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Newsstand: June 18, 2014

Anyone in the market for an obnoxiously painted Ferrari 458 should call Deadmau5—does he have a deal for you! In the news: A tornado touches down in Angus while huge storms down power for 47,000 people in Ontario, four golfers get hit by lightning, Ugandan WorldPride delegates get their visas approved, and the Toronto Catholic District School Board will get an ombudsman.

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The weather system that caused two deadly tornadoes in Nebraska earlier this week ripped through Ontario last night, creating a tornado in Angus that significantly damaged 20 to 30 homes. While the Angus tornado did not cause any serious injuries, the township of Essa, in which Angus is located, did declare a state of emergency on Tuesday night. Environment Canada called for thundershowers yesterday with gusts of wind over 100 kilometres per hour. The storms, which affected a giant swath southwestern of Ontario, left 46,800 people in the province without power. According to Toronto Hydro, 12,000 customers in the city were affected by the power outage, and as of this morning approximately 1,000 were still waiting for their power to be restored.

The storm was also pretty bad news for four GTA men who were golfing at Bethesda Grange Golf Course on Stouffville Road, just north of Toronto. While on the course, near the clubhouse, all four men were struck by lightning at around 11:40 yesterday morning. Police say a 60-year-old man remains in critical condition, while the other three men are stable.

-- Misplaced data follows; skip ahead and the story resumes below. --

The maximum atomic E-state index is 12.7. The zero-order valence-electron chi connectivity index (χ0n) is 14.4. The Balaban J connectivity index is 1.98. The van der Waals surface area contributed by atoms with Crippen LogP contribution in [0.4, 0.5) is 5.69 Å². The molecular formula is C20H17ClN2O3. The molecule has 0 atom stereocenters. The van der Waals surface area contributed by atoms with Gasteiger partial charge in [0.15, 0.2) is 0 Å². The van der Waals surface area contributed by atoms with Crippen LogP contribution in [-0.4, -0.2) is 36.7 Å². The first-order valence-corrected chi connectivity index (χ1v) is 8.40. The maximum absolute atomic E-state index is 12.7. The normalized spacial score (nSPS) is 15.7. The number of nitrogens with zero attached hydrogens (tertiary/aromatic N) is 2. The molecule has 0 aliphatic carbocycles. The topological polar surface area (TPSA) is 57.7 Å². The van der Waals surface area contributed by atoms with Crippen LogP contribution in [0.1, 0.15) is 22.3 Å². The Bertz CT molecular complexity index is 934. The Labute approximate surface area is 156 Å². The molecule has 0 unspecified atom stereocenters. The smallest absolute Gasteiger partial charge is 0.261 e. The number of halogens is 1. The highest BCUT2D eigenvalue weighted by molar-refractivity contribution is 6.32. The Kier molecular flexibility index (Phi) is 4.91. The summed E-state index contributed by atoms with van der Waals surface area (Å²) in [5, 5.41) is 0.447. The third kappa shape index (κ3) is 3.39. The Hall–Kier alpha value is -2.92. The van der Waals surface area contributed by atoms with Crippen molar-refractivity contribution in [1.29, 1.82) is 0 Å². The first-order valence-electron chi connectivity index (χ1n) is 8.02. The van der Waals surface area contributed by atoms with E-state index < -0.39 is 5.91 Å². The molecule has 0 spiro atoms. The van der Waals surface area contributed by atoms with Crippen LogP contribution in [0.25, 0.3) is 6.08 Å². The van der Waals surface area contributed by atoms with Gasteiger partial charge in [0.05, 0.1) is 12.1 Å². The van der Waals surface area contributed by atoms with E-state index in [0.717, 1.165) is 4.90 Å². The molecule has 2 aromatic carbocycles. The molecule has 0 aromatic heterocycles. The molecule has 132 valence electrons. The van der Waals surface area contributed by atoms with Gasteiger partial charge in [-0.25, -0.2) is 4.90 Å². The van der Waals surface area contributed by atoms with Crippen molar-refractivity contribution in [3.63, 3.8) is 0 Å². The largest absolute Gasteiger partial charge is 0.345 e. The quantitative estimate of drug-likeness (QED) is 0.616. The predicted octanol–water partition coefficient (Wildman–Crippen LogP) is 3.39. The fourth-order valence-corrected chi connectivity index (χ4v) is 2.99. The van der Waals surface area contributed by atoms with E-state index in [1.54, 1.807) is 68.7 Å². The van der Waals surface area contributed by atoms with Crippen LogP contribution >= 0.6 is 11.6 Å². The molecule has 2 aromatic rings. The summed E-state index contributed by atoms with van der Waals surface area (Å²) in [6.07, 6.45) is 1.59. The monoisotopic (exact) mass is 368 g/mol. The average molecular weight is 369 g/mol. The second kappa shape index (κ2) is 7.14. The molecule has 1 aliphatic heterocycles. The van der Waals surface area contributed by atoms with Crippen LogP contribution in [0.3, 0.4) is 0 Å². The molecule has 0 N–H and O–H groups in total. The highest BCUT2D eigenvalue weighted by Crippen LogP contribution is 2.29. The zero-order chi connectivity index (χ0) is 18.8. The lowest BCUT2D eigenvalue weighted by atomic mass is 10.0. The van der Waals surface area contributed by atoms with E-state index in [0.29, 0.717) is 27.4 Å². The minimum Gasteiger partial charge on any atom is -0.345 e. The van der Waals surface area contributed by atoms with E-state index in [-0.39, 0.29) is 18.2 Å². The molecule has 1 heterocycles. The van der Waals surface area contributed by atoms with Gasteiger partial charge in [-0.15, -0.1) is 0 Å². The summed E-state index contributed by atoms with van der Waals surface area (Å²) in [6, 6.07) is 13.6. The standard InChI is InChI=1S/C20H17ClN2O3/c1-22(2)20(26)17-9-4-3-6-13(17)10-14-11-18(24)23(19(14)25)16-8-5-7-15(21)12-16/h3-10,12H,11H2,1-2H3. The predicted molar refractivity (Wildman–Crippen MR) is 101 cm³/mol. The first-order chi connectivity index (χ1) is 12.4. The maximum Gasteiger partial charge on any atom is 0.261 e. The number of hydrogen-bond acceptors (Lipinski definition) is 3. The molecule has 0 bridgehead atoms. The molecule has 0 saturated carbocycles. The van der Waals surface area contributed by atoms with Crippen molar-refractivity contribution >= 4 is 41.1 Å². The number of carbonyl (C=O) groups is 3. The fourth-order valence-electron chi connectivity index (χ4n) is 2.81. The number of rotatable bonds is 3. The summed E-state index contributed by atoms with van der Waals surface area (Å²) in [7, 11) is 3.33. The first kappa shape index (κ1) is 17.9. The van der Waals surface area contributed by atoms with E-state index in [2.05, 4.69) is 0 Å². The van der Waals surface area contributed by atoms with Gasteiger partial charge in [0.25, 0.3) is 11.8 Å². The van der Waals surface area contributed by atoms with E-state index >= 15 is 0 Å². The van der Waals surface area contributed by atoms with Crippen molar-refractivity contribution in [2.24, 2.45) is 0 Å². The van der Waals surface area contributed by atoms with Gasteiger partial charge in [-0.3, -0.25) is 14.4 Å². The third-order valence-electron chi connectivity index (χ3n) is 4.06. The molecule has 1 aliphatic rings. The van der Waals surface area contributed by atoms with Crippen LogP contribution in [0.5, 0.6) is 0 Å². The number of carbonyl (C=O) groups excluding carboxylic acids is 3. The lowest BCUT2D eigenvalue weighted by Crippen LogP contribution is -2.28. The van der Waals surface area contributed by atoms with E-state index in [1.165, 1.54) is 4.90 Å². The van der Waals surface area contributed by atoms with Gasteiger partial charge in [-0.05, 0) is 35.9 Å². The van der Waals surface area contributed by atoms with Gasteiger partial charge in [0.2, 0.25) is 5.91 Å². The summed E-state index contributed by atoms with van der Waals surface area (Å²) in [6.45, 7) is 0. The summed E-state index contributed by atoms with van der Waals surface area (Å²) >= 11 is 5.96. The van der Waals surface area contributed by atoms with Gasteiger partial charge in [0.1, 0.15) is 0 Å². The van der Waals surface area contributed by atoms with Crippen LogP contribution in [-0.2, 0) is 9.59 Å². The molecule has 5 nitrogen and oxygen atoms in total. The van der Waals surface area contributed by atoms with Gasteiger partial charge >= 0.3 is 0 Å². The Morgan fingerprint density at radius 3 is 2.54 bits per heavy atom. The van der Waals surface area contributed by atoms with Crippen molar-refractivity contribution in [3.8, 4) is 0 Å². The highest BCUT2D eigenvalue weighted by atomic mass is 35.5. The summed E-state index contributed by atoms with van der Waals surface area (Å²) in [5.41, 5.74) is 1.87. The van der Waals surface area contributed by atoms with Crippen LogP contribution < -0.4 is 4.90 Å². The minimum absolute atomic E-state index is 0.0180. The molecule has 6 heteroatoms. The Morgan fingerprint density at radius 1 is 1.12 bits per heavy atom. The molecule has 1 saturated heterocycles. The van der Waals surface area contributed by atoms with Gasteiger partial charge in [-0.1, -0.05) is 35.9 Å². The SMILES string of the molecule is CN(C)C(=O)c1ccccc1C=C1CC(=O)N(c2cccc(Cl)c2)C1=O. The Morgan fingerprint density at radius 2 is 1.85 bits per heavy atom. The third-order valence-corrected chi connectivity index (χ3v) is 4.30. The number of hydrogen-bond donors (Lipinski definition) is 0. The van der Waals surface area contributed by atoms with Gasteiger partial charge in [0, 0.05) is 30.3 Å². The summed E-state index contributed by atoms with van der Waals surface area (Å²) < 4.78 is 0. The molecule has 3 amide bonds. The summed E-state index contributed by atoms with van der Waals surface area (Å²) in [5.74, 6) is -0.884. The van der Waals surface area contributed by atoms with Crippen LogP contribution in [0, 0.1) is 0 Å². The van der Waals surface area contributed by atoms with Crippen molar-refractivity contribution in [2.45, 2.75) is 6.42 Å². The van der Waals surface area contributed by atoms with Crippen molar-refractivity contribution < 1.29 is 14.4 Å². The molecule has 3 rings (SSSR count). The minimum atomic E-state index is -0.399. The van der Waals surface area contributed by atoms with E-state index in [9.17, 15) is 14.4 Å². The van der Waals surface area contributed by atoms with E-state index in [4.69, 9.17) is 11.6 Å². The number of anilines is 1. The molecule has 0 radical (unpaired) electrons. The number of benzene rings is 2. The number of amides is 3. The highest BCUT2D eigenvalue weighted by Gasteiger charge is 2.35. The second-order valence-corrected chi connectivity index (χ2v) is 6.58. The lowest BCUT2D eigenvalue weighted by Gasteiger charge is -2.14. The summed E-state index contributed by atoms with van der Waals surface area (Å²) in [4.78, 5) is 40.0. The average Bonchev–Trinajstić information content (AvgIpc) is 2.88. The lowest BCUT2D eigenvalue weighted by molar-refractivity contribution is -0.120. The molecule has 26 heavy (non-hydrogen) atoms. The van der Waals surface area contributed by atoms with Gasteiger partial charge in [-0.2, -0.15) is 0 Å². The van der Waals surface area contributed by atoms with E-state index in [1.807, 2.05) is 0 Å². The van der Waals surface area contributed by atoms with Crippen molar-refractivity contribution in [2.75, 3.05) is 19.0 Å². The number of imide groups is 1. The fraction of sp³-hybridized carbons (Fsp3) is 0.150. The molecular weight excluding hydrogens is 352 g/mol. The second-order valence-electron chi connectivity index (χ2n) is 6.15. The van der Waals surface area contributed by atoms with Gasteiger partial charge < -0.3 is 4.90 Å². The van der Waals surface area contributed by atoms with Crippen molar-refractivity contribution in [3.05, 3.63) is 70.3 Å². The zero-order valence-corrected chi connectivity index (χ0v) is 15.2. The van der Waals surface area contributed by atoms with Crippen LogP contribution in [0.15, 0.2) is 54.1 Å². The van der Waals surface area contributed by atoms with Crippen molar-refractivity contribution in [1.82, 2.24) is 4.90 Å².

Good news for some of the 10 Ugandan delegates who were expected to participate in the WorldPride Human Rights Conference, but had their visas denied last month, causing event organizers to fear that the country would go unrepresented at the conference. Thankfully, six delegates have since received travel visas, after resubmitting more comprehensive applications in order to prove they intend to leave Canada after their scheduled stay. Conference organizers say having Ugandan representation at the conference is critical—they want to highlight human rights struggles taking place in the country, where being gay or lesbian is against the law, and punishable by long-term imprisonment or death. There is still hope that the four remaining delegates will also be able attend the conference. They have not yet had their revised visa applications denied, and are still awaiting a response from Canadian officials.

The Toronto Catholic District School Board has become the first school board in Ontario to create an ombudsman role to help referee conflicts. On Monday night, trustees approved allocating $150,000 of a $1.12-billion budget to creating the position, which board chair Jo-Ann Davis says “demonstrates the value that Toronto Catholic places on good governance, on the importance of public confidence, and the importance of accountability and transparency.” The ombudsman will be capable of intervening as a last resort to help resolve problems for parents when other methods have failed. While the overall scope of the position is still to be determined, Davis hopes it will be in effect before the municipal elections.

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